Eleven years ago next month, in Austin, TX, I took one of the most life-changing thrill rides ever when I attended my first National Poetry Slam, as a member of the 1998 team representing the Nuyorican Poets Café that would go on to become their first (and still only) team to win the Championship. The victory itself was amazing, but what really struck me and lasted much, much longer was the diverse community of poets in attendance, and their passion for the event that brought them together every Summer.
The competition was fierce, and there were some who took it way too seriously (myself included!), but late at night, after all of the bouts were done and people gathered in groups of old and new friends to talk, drink and trade poems, the true spirit of the slam always shone through: “It’s not about the points, it’s about the poetry.”
I came back from that first NPS inspired and on a mission, and in September of 1998 added a regular slam series to my fledgling reading series, a little bit louder, and the rest is history.
Words in Your Face: A Guided Tour Through Twenty Years of the New York City Poetry Slam by Cristin O’Keefe Aptowicz (Soft Skull Press, 2008)
Next month, in West Palm Beach, FL, the 2009 National Poetry Slam will take place, and I have no doubt that there will be several poets who walk away similarly inspired.
An old friend from the slam, Scott Woods — slammaster of the Columbus, OH poetry slam and current President of Poetry Slam, Inc. — emailed me last month asking if I had any advice to offer the first-timers on his team, and it brought back a rush of good memories and a dash of “If I knew then what I know now…!”.
Here’s what I told him to pass on to them:
1) Memorize your poems. I almost always read from paper when I was slamming, EXCEPT at NPS. The energy can be incredible during a bout, and you want to be free to ride it, not constantly disconnecting from the audience by looking up and down from a piece of paper. Have it in your hand as a safety net, if you must, but commit to knowing each poem backwards and forwards before you step on the stage.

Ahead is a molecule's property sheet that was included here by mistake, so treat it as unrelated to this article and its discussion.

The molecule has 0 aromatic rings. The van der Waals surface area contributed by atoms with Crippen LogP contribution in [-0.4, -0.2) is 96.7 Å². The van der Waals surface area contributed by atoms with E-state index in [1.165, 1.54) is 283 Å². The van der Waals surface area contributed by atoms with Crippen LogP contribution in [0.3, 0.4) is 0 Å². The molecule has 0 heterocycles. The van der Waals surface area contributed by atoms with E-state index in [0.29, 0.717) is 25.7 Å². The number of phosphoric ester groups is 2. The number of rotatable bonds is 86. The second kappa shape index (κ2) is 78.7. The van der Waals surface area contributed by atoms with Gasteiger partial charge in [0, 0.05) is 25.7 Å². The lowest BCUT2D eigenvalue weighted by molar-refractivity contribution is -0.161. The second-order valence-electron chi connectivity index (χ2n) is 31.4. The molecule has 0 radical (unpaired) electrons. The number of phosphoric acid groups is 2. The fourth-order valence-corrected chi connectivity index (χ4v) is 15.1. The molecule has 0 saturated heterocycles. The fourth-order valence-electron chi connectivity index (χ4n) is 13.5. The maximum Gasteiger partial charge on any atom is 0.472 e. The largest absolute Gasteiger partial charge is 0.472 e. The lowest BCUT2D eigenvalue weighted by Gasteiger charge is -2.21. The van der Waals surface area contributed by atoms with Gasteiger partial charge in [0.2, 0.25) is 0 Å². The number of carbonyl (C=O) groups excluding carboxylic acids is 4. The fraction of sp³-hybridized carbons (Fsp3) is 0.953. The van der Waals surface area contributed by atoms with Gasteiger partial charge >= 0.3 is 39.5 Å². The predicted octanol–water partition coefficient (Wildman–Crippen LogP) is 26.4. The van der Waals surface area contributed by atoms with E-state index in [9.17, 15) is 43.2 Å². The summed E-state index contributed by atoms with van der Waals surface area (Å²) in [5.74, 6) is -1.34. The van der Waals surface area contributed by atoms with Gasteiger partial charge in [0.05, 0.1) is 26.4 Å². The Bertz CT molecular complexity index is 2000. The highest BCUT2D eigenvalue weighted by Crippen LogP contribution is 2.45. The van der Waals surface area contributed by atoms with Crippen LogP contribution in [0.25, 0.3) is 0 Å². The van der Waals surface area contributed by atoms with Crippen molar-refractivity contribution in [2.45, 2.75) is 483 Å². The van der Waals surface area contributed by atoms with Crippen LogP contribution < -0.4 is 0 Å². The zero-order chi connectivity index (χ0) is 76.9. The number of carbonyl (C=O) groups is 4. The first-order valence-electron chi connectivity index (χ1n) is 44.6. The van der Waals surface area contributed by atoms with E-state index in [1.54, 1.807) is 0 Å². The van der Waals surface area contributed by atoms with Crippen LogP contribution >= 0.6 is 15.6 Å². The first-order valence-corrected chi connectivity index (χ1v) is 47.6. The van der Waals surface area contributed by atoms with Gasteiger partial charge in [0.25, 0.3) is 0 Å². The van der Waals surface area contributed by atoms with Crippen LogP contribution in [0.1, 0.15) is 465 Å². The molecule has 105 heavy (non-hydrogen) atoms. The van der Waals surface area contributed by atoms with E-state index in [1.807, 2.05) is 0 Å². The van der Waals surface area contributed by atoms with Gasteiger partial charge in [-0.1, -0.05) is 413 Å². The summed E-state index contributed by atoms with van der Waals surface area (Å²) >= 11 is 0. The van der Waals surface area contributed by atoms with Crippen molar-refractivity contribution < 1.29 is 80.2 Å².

2) Make a chapbook, get a chapbook. Keep yours simple, 20-24 pages max, and include a range of poems that go beyond your slam repertoire. Give a copy to any poet whose work you enjoy, without expectation of a trade. Also, buy or barter chapbooks from any poets whose work you enjoy. (Avoid CDs; focus on the writing you like more than the performances.)
3) Enjoy the WHOLE week. Rock your poems every night, but don’t get so caught up in the competition that you miss out on the community. Check out as many day events and other bouts as possible and talk to people, both poets and locals. Soak as much of it in as you can because the experience WILL affect your work in ways you might not even realize until months later.
I’d give that same advice to someone attending their 2nd, 5th or 10th NPS — though the latter two would also get the “Why are you still competing?” lecture first! 😉
I made some great friends (along with some top-notch enemies) and had some amazing experiences during my years in the poetry slam community, but you always remember your first and, to this day, Austin remains my favorite city outside of New York City thanks to that first visit and the great people, poets and non-poets, I met there.